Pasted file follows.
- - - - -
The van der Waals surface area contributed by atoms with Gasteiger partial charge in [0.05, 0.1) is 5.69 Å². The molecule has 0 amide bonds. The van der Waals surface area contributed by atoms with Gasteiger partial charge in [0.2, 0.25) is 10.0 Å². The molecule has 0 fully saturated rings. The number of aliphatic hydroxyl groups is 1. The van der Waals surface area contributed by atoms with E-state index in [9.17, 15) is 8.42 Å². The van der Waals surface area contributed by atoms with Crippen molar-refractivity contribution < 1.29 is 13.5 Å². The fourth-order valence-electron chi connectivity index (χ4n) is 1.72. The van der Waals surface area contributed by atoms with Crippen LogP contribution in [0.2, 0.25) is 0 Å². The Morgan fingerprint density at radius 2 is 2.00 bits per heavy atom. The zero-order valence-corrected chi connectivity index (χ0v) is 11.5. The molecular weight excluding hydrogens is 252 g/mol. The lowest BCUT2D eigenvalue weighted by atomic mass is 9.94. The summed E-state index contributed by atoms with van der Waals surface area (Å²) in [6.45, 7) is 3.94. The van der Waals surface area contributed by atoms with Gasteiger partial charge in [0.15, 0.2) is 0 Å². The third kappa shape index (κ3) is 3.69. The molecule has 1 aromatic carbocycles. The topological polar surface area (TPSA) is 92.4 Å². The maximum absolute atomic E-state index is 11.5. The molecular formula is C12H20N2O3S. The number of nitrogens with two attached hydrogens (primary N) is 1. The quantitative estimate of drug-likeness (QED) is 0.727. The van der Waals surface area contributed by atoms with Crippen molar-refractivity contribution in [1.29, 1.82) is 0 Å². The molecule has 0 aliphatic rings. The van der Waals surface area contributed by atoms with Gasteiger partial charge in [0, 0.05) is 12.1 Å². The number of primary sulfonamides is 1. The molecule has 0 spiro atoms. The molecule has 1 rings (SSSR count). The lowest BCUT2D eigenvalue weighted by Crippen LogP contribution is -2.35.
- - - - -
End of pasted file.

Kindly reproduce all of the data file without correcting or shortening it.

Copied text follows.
The van der Waals surface area contributed by atoms with Gasteiger partial charge in [0.05, 0.1) is 5.69 Å². The molecule has 0 amide bonds. The van der Waals surface area contributed by atoms with Gasteiger partial charge in [0.2, 0.25) is 10.0 Å². The molecule has 0 fully saturated rings. The number of aliphatic hydroxyl groups is 1. The van der Waals surface area contributed by atoms with E-state index in [9.17, 15) is 8.42 Å². The van der Waals surface area contributed by atoms with Crippen molar-refractivity contribution < 1.29 is 13.5 Å². The fourth-order valence-electron chi connectivity index (χ4n) is 1.72. The van der Waals surface area contributed by atoms with Crippen LogP contribution in [0.2, 0.25) is 0 Å². The Morgan fingerprint density at radius 2 is 2.00 bits per heavy atom. The zero-order valence-corrected chi connectivity index (χ0v) is 11.5. The molecular weight excluding hydrogens is 252 g/mol. The lowest BCUT2D eigenvalue weighted by atomic mass is 9.94. The summed E-state index contributed by atoms with van der Waals surface area (Å²) in [6.45, 7) is 3.94. The van der Waals surface area contributed by atoms with Gasteiger partial charge in [0.15, 0.2) is 0 Å². The third kappa shape index (κ3) is 3.69. The molecule has 1 aromatic carbocycles. The topological polar surface area (TPSA) is 92.4 Å². The maximum absolute atomic E-state index is 11.5. The molecular formula is C12H20N2O3S. The number of nitrogens with two attached hydrogens (primary N) is 1. The quantitative estimate of drug-likeness (QED) is 0.727. The van der Waals surface area contributed by atoms with Crippen molar-refractivity contribution in [1.29, 1.82) is 0 Å². The molecule has 0 aliphatic rings. The van der Waals surface area contributed by atoms with Gasteiger partial charge in [0, 0.05) is 12.1 Å². The number of primary sulfonamides is 1. The molecule has 0 spiro atoms. The molecule has 1 rings (SSSR count). The lowest BCUT2D eigenvalue weighted by Crippen LogP contribution is -2.35.